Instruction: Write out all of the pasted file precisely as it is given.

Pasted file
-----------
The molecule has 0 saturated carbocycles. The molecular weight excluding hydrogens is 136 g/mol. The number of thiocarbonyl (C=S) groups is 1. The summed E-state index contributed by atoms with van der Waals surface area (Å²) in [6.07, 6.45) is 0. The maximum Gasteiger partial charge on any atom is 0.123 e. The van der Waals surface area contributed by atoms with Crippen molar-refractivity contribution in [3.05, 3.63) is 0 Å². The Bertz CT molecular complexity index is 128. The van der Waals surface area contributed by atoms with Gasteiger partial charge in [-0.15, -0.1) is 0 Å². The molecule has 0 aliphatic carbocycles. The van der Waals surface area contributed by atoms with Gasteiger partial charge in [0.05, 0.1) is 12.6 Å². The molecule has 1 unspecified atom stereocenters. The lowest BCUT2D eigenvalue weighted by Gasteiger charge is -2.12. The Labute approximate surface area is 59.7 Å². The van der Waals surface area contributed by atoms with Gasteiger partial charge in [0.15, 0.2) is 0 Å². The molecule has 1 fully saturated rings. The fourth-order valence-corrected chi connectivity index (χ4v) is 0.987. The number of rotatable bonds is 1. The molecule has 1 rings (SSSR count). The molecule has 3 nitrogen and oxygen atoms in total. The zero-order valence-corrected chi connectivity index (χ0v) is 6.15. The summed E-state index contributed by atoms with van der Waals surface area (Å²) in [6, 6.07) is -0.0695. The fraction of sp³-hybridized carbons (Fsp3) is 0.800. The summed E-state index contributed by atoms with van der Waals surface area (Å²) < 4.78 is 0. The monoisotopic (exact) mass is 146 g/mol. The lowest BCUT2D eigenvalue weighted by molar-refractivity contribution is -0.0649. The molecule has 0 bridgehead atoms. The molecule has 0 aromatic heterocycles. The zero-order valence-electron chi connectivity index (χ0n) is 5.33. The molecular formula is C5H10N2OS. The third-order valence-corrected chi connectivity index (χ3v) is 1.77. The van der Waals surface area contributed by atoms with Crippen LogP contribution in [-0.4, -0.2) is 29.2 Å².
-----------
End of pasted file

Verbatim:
The molecule has 0 saturated carbocycles. The molecular weight excluding hydrogens is 136 g/mol. The number of thiocarbonyl (C=S) groups is 1. The summed E-state index contributed by atoms with van der Waals surface area (Å²) in [6.07, 6.45) is 0. The maximum Gasteiger partial charge on any atom is 0.123 e. The van der Waals surface area contributed by atoms with Crippen molar-refractivity contribution in [3.05, 3.63) is 0 Å². The Bertz CT molecular complexity index is 128. The van der Waals surface area contributed by atoms with Gasteiger partial charge in [-0.15, -0.1) is 0 Å². The molecule has 0 aliphatic carbocycles. The van der Waals surface area contributed by atoms with Gasteiger partial charge in [0.05, 0.1) is 12.6 Å². The molecule has 1 unspecified atom stereocenters. The lowest BCUT2D eigenvalue weighted by Gasteiger charge is -2.12. The Labute approximate surface area is 59.7 Å². The van der Waals surface area contributed by atoms with Gasteiger partial charge in [0.15, 0.2) is 0 Å². The molecule has 1 fully saturated rings. The fourth-order valence-corrected chi connectivity index (χ4v) is 0.987. The number of rotatable bonds is 1. The molecule has 1 rings (SSSR count). The molecule has 3 nitrogen and oxygen atoms in total. The zero-order valence-corrected chi connectivity index (χ0v) is 6.15. The summed E-state index contributed by atoms with van der Waals surface area (Å²) in [6, 6.07) is -0.0695. The fraction of sp³-hybridized carbons (Fsp3) is 0.800. The summed E-state index contributed by atoms with van der Waals surface area (Å²) < 4.78 is 0. The monoisotopic (exact) mass is 146 g/mol. The lowest BCUT2D eigenvalue weighted by molar-refractivity contribution is -0.0649. The molecule has 0 bridgehead atoms. The molecule has 0 aromatic heterocycles. The zero-order valence-electron chi connectivity index (χ0n) is 5.33. The molecular formula is C5H10N2OS. The third-order valence-corrected chi connectivity index (χ3v) is 1.77. The van der Waals surface area contributed by atoms with Crippen LogP contribution in [-0.4, -0.2) is 29.2 Å².